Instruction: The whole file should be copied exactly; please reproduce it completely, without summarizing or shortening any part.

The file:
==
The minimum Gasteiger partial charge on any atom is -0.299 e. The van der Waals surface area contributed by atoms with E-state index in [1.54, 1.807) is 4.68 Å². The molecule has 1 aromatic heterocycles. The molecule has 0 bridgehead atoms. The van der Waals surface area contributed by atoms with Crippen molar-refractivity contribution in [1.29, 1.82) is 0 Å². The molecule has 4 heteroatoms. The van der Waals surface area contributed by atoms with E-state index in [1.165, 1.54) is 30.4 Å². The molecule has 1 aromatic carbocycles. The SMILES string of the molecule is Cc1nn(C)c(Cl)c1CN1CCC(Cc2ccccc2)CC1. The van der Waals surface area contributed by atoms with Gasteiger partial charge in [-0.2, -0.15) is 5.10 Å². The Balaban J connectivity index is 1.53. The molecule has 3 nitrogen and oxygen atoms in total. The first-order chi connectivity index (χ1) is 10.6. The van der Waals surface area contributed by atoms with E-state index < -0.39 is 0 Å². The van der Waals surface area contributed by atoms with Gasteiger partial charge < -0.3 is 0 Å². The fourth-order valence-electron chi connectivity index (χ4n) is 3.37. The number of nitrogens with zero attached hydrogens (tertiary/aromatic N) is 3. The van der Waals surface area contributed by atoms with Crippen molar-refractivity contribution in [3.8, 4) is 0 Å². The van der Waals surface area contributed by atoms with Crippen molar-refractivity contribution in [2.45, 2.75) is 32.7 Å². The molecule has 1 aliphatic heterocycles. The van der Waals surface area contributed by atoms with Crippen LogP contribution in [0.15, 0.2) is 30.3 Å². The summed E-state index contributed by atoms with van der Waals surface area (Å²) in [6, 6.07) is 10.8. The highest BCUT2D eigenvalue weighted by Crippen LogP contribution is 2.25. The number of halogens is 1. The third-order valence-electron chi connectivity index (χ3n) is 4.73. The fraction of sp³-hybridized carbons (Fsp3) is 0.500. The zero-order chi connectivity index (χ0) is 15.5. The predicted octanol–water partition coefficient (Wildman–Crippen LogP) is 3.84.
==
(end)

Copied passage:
The minimum Gasteiger partial charge on any atom is -0.299 e. The van der Waals surface area contributed by atoms with E-state index in [1.54, 1.807) is 4.68 Å². The molecule has 1 aromatic heterocycles. The molecule has 0 bridgehead atoms. The van der Waals surface area contributed by atoms with Crippen molar-refractivity contribution in [1.29, 1.82) is 0 Å². The molecule has 4 heteroatoms. The van der Waals surface area contributed by atoms with E-state index in [1.165, 1.54) is 30.4 Å². The molecule has 1 aromatic carbocycles. The SMILES string of the molecule is Cc1nn(C)c(Cl)c1CN1CCC(Cc2ccccc2)CC1. The van der Waals surface area contributed by atoms with Gasteiger partial charge in [-0.2, -0.15) is 5.10 Å². The Balaban J connectivity index is 1.53. The molecule has 3 nitrogen and oxygen atoms in total. The first-order chi connectivity index (χ1) is 10.6. The van der Waals surface area contributed by atoms with E-state index < -0.39 is 0 Å². The van der Waals surface area contributed by atoms with Gasteiger partial charge < -0.3 is 0 Å². The fourth-order valence-electron chi connectivity index (χ4n) is 3.37. The number of nitrogens with zero attached hydrogens (tertiary/aromatic N) is 3. The van der Waals surface area contributed by atoms with Crippen molar-refractivity contribution in [3.8, 4) is 0 Å². The van der Waals surface area contributed by atoms with Crippen molar-refractivity contribution in [2.45, 2.75) is 32.7 Å². The molecule has 1 aliphatic heterocycles. The van der Waals surface area contributed by atoms with Crippen LogP contribution in [0.15, 0.2) is 30.3 Å². The summed E-state index contributed by atoms with van der Waals surface area (Å²) in [6, 6.07) is 10.8. The highest BCUT2D eigenvalue weighted by Crippen LogP contribution is 2.25. The number of halogens is 1. The third-order valence-electron chi connectivity index (χ3n) is 4.73. The fraction of sp³-hybridized carbons (Fsp3) is 0.500. The zero-order chi connectivity index (χ0) is 15.5. The predicted octanol–water partition coefficient (Wildman–Crippen LogP) is 3.84.